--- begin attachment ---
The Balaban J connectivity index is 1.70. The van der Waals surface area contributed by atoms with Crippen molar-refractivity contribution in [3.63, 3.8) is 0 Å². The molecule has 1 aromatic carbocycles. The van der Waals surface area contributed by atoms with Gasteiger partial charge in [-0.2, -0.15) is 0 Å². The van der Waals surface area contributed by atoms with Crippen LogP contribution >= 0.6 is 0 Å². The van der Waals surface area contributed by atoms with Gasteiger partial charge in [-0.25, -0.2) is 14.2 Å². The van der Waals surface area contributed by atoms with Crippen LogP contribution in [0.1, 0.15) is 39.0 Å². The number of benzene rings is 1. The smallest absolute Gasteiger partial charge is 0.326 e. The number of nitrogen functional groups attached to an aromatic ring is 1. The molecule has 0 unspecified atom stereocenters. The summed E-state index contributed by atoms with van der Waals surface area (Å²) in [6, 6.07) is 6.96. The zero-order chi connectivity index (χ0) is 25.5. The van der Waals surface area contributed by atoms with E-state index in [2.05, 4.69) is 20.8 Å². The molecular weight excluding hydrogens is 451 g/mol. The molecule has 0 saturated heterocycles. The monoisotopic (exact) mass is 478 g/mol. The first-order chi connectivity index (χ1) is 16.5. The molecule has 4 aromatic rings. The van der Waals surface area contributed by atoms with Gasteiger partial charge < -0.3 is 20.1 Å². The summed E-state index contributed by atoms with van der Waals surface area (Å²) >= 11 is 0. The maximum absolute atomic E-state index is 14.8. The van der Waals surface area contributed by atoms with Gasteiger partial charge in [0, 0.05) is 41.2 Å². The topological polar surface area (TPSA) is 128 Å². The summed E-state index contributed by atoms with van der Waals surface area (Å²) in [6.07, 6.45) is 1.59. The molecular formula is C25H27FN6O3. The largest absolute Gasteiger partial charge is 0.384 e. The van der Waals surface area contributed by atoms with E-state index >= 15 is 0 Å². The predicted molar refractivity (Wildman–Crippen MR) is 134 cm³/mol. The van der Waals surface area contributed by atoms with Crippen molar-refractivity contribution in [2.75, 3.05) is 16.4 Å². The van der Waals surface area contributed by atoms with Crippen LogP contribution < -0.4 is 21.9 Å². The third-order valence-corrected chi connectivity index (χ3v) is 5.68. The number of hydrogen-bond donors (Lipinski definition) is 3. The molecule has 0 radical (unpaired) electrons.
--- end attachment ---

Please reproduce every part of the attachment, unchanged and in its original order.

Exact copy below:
The Balaban J connectivity index is 1.70. The van der Waals surface area contributed by atoms with Crippen molar-refractivity contribution in [3.63, 3.8) is 0 Å². The molecule has 1 aromatic carbocycles. The van der Waals surface area contributed by atoms with Gasteiger partial charge in [-0.2, -0.15) is 0 Å². The van der Waals surface area contributed by atoms with Crippen LogP contribution >= 0.6 is 0 Å². The van der Waals surface area contributed by atoms with Gasteiger partial charge in [-0.25, -0.2) is 14.2 Å². The van der Waals surface area contributed by atoms with Crippen LogP contribution in [0.1, 0.15) is 39.0 Å². The number of benzene rings is 1. The smallest absolute Gasteiger partial charge is 0.326 e. The number of nitrogen functional groups attached to an aromatic ring is 1. The molecule has 0 unspecified atom stereocenters. The summed E-state index contributed by atoms with van der Waals surface area (Å²) in [6, 6.07) is 6.96. The zero-order chi connectivity index (χ0) is 25.5. The van der Waals surface area contributed by atoms with E-state index in [2.05, 4.69) is 20.8 Å². The molecular weight excluding hydrogens is 451 g/mol. The molecule has 0 saturated heterocycles. The monoisotopic (exact) mass is 478 g/mol. The first-order chi connectivity index (χ1) is 16.5. The molecule has 4 aromatic rings. The van der Waals surface area contributed by atoms with Gasteiger partial charge < -0.3 is 20.1 Å². The summed E-state index contributed by atoms with van der Waals surface area (Å²) >= 11 is 0. The maximum absolute atomic E-state index is 14.8. The van der Waals surface area contributed by atoms with Gasteiger partial charge in [0, 0.05) is 41.2 Å². The topological polar surface area (TPSA) is 128 Å². The summed E-state index contributed by atoms with van der Waals surface area (Å²) in [6.07, 6.45) is 1.59. The molecular formula is C25H27FN6O3. The largest absolute Gasteiger partial charge is 0.384 e. The van der Waals surface area contributed by atoms with E-state index >= 15 is 0 Å². The predicted molar refractivity (Wildman–Crippen MR) is 134 cm³/mol. The van der Waals surface area contributed by atoms with Crippen molar-refractivity contribution in [2.75, 3.05) is 16.4 Å². The van der Waals surface area contributed by atoms with Crippen LogP contribution < -0.4 is 21.9 Å². The third-order valence-corrected chi connectivity index (χ3v) is 5.68. The number of hydrogen-bond donors (Lipinski definition) is 3. The molecule has 0 radical (unpaired) electrons.